Okay, so I don't do much plugging, but here's a plug.
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You get a handy excerpt, which is chosen from a variety of genres, e-mailed to you ever day. They generally look something like this:
In today's excerpt--organic, as it is used on food labels, while it still means chemical-pesticide-free, doesn't mean quite what it used to. And then there's the so-called free range chicken:
"Shopping at Whole Foods is a literary experience. That's not to take anything away from the food, which is generally of high quality, much of it 'certified organic' or 'humanely raised' or 'free range.' But right there, that's the point: It's the evocative prose as much as anything else that makes this food really special. ...
"With the growth of organics and mounting concerns about the wholesomeness of industrial food, ... it is Whole Foods that consistently offers the most cutting-edge grocery 'lit.' On a recent visit I filled my shopping cart with eggs 'from cage-free vegetarian hens,' milk from cows that live 'free from unnecessary fear and distress,' wild salmon caught by Native Americans in Yakutat, Alaska (population 833), and heirloom tomatoes from Capay Farm (S4.99 a pound), 'one of the early pioneers of the .' The organic broiler I picked up even had a name: Rosie, who turned out to be a 'sustainably farmed' 'free-range chicken' from Petaluma Poultry. ...
"The organic movement, as it was once called, has come a remarkably long way in the last thirty years, to the point where it now looks considerably less like a movement than a big business. Lining the walls above the sumptuously stocked produce section in my Whole Foods are full-color photographs of local organic farmers accompanied by text blocks setting forth their farming philosophies. A handful of these farms still sell their produce to Whole Foods, but most are long gone from the produce bins, if not yet the walls. That's because Whole Foods in recent years has adopted the grocery industry's standard regional distribution system, which makes supporting small farms impractical. Tremendous warehouses buy produce for dozens of stores at a time, which forces them to deal exclusively with [huge] farms. ...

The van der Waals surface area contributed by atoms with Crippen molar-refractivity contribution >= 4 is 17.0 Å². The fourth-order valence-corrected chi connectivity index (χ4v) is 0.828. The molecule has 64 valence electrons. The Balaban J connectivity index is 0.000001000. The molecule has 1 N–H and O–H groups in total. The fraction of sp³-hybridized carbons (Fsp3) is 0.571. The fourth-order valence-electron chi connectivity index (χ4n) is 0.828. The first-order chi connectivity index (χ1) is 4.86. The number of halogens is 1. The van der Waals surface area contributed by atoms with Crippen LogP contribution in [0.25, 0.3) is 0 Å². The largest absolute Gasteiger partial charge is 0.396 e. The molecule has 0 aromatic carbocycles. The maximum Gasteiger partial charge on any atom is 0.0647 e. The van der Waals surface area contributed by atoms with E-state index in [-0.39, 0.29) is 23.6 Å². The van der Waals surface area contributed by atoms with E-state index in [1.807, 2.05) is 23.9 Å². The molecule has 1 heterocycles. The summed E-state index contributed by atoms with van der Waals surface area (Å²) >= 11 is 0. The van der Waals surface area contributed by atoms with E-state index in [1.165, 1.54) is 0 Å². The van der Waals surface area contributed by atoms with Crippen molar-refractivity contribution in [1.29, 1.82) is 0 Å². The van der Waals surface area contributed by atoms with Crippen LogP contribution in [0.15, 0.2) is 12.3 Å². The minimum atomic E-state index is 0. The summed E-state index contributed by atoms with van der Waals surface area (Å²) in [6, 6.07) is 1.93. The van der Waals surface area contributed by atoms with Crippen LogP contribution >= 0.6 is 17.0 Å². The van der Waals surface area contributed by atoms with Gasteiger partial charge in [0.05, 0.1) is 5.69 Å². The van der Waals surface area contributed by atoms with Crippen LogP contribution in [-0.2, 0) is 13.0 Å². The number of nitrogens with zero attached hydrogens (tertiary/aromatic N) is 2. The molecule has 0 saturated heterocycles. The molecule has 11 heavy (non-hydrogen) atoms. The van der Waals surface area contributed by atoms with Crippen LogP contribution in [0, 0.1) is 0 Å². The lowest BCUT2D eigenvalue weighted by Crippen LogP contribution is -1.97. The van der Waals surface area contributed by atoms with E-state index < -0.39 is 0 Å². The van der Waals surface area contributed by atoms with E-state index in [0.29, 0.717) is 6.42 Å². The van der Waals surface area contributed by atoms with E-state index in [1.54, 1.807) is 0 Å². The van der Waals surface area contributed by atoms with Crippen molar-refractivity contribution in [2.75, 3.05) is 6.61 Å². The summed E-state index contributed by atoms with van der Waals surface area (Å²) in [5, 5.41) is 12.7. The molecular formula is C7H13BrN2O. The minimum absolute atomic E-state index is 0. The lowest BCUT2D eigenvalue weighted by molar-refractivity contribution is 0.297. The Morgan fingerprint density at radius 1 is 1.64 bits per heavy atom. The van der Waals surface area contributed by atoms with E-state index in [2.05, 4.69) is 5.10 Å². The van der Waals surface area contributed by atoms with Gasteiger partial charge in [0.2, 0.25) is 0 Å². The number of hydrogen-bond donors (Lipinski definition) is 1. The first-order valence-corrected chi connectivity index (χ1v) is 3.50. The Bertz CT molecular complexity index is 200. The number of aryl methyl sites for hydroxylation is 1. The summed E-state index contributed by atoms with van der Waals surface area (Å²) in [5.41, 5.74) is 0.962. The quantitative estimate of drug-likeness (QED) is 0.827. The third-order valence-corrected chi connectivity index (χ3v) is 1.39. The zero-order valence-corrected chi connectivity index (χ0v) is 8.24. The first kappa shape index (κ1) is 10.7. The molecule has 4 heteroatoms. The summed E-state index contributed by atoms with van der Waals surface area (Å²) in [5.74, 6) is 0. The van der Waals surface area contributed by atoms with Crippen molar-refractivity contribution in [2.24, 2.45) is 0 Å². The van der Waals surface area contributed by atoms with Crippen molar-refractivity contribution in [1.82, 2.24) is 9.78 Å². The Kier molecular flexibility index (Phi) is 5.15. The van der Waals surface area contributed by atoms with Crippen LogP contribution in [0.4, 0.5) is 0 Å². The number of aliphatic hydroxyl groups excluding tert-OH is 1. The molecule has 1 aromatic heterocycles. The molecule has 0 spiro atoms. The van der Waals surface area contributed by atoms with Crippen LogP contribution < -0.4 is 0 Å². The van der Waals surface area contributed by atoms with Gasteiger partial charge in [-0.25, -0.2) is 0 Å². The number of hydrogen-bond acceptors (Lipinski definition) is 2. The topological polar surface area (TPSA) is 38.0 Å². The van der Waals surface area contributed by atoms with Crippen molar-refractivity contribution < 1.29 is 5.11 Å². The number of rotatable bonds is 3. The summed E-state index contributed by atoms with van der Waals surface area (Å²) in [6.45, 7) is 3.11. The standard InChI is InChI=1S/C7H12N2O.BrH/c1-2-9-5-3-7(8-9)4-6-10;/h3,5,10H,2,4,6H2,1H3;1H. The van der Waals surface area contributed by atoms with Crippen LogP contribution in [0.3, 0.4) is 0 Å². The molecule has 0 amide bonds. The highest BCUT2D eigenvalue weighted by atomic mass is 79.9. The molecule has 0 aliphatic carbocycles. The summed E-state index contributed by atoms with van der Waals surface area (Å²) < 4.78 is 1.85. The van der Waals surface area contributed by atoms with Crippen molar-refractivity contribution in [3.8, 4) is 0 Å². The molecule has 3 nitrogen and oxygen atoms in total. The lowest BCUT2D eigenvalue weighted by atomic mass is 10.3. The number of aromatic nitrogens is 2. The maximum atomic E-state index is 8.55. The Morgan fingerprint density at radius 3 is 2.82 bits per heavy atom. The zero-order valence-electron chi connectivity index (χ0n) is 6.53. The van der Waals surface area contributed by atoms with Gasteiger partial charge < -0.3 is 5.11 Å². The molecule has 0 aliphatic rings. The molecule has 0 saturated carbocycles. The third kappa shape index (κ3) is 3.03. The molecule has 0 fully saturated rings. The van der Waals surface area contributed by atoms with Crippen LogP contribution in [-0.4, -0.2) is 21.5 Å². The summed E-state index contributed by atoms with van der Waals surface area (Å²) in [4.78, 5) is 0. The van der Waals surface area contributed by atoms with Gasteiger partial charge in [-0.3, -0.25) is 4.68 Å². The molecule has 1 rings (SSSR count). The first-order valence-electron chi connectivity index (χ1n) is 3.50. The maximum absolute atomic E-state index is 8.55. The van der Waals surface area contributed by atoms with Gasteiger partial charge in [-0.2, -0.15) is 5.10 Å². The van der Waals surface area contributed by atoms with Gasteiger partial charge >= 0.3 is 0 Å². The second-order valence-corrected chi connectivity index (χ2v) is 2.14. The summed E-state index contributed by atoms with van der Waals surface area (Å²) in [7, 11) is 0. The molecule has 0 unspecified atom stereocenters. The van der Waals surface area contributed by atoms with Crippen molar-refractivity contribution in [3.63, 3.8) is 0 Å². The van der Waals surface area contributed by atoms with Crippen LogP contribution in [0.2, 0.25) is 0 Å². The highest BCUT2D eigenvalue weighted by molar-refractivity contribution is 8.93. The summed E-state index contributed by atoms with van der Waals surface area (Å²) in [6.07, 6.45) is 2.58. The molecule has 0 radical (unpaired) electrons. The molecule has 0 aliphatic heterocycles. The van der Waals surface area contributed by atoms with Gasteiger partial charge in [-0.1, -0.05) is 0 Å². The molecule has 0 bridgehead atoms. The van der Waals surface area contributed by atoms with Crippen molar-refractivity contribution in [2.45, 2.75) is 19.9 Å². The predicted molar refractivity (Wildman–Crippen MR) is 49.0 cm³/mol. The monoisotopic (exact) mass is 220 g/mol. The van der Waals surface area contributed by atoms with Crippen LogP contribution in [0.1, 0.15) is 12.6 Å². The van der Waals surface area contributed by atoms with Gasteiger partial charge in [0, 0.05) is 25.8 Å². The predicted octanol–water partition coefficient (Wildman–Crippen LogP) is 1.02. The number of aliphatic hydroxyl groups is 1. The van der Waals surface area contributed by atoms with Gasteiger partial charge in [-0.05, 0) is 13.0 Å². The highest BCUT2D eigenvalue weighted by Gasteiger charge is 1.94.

"The question is, ... just how well does [today's organic] hold up under close reading and journalistic scrutiny? [Not that well]. At least that's what I discovered when I traced a few of the items in my Whole Foods cart back to the farms where they were grown. I learned, for example, that some (certainly not all) organic milk comes from , where thousands of Holsteins that never encounter a blade of grass spend their days confined to a fenced 'dry lot,' eating (certified organic) grain and tethered to milking machines three times a day. ...
"I also visited Rosie the organic chicken at her farm in Petaluma, which turns out to be more animal factory than farm. She lives in a shed with twenty thousand other Rosies, who, aside from their certified organic feed, live lives little different from that of any other industrial chicken. Ah, but what about the 'free-range' lifestyle promised on the label? True, there's a little door in the shed leading out to a narrow grassy yard. But the free-range story seems a bit of a stretch when you discover that the door remains firmly shut until the birds are at least five or six weeks old--for fear they'll catch something outside--and the chickens are slaughtered only two weeks later."
, Omnivore's Dilemma, Penguin, Copyright 2006 by Michael Pollan, pp. 134-140.
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